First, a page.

Philadelphia, PA (Sports Network) -
So that's what James Cameron has been up to.
I thought Cameron was working on the $700 million sequel to "Avatar." Turns out, he's turned his attention to directing Major League Baseball games.
That has to be the explanation, right? How else could this be happening?
Thursday, the Cubs and Reds played for over five hours. So did the A's and Yankees.
The Red Sox/Orioles game was shorter, but not by much. It ended at a quarter to midnight, about four hours and 35 minutes after the first pitch. That's an hour and 21 minutes longer than Cameron's "Titanic."
Nine innings just isn't enough anymore. Since June 1st, 27 games have gone into extras. That means that nearly 16 percent of games this month have been tied at the end of nine. Keep in mind, only 7.9 percent of games went into extras in 2012.
The season is less than halfway over and five teams have already played ten or more extra inning games. The Rockies lead the way with 12, which is one more than the White Sox and two ahead of Arizona, Cincinnati and Toronto.
Generally speaking, the location hasn't mattered. Home teams are 13-14 in the 27 extra inning contests we've seen this month.
Seven of the 27 games have gone past the 13th inning, including two yesterday. We'll have to see how the A's and Cubs fare on Friday but the odds aren't in their favor. In the last week, the Red Sox, White Sox and Blue Jays have all lost the day after winning in 14 innings.
The last day we didn't see at least one game go into extras? You'd have to go all the way back to June 3rd. That's the only time this month that every game has finished on time.
Having Interleague every week isn't helping, either. St. Louis and Kansas City are located about four hours away from each other but they only play once this season. That's why the two teams endured a four hour and 32 minute rain delay to complete their game on May 30th. The final out was recorded at 3:14 am CT.
Can you imagine being the manager for one of those teams? Monday against the Rays, the Red Sox ran out of relievers and had to use Franklin Morales in the 13th and 14th innings.
He was supposed to start on Wednesday night. The Red Sox had to call up Alfredo Aceves from Triple-A two days later to make the spot start.
You're probably wondering what kind of impact all these four and five-hour thrillers have had on the fantasy side of things.
Well, it certainly hasn't been good for the closers. Guys who pitch in the ninth inning are generally very routine-oriented. If the setting is even a little bit different than what they're used to, they tend to struggle. That's why many managers are hesitant to use closers in non-save situations.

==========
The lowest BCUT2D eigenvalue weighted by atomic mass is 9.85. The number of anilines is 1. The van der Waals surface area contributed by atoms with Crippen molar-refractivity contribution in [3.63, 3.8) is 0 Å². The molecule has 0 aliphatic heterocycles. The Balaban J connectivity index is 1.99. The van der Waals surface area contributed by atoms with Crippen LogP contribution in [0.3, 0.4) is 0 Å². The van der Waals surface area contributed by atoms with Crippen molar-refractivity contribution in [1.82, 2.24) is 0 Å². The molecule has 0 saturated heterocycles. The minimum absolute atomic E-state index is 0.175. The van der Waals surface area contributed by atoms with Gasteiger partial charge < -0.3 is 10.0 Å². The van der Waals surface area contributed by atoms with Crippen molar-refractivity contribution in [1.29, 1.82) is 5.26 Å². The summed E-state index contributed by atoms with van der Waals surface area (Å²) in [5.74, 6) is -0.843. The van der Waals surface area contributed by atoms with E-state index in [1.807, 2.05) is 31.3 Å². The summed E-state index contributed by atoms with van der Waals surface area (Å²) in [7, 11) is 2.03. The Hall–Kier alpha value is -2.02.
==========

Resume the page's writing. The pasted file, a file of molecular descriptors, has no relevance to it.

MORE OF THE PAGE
But when it's tied 2-2 and there's nobody else left in your bullpen, what other choice do you have? Hence why Mariano Rivera got the ball in the 18th inning Thursday night in Oakland. The unfamiliarity of extra innings has also cost relievers Fernando Rodney (1.2 IP, 1 H, 2 ER, 2 BB Monday versus Boston), Andrew Bailey (1 IP, 2 H, 2 ER, 3 BB Monday against Tampa Bay) and Addison Reed (3 IP, 5 H, 5 ER versus Chicago last Wednesday) in recent days.
The wave of extra inning games has also been a detriment to starting pitchers. Jarrod Parker (8 IP, 5 H, 2 ER) and Hiroki Kuroda (8 IP, 2 H, 2 ER) both pitched well enough to win on Thursday. Thanks to a 14-inning scoreless drought, both received no-decisions. Matt Harvey (7 IP, 6 H, 1 ER, 6 K's, 0 BB) and Jose Fernandez (6 IP, 3 H, 1 ER, 7 K's) faced a similar dilemma during last Saturday's 20-inning marathon at Citi Field.
For hitters, extra innings can work either way. Kevin Youkilis saw his average drop 16 points (.235 to .219) after a pitiful 0-for-7 outing in Thursday's extra inning loss. Teammate Travis Hafner also watched his average plummet after going 0-for-8 (.231 to .220).
On the other hand, bonus baseball has been very kind to Ben Zobrist and Jarrod Saltalamacchia. Zobrist ripped five hits in Monday's 14-inning loss to the Red Sox, catapulting his average from .260 all the way up to .274. Across the diamond, Salty used four hits to drive his average up to .285 (he began the day at .274).
Nobody has enjoyed extra innings more than Philadelphia's John Mayberry. Last Monday against the Marlins, Mayberry entered the game as a pinch-hitter in the seventh inning. He tied the score with a solo home run in the tenth before winning it an inning later on a walkoff grand slam.
That gave Mayberry two jacks and five RBI in a span of two innings. That's the same number of homers Mayberry has hit in his other 141 at bats this season.
Baseball fans aren't the only ones with bags under their eyes. Hockey fans are probably just as tired after watching Wednesday's Game 1 of the Stanley Cup Finals, one of the longest games in playoff history.
After Blackhawks center Andrew Shaw scored the game-winning goal in triple overtime, NBC's Pierre McGuire asked Shaw, "What do you do now?"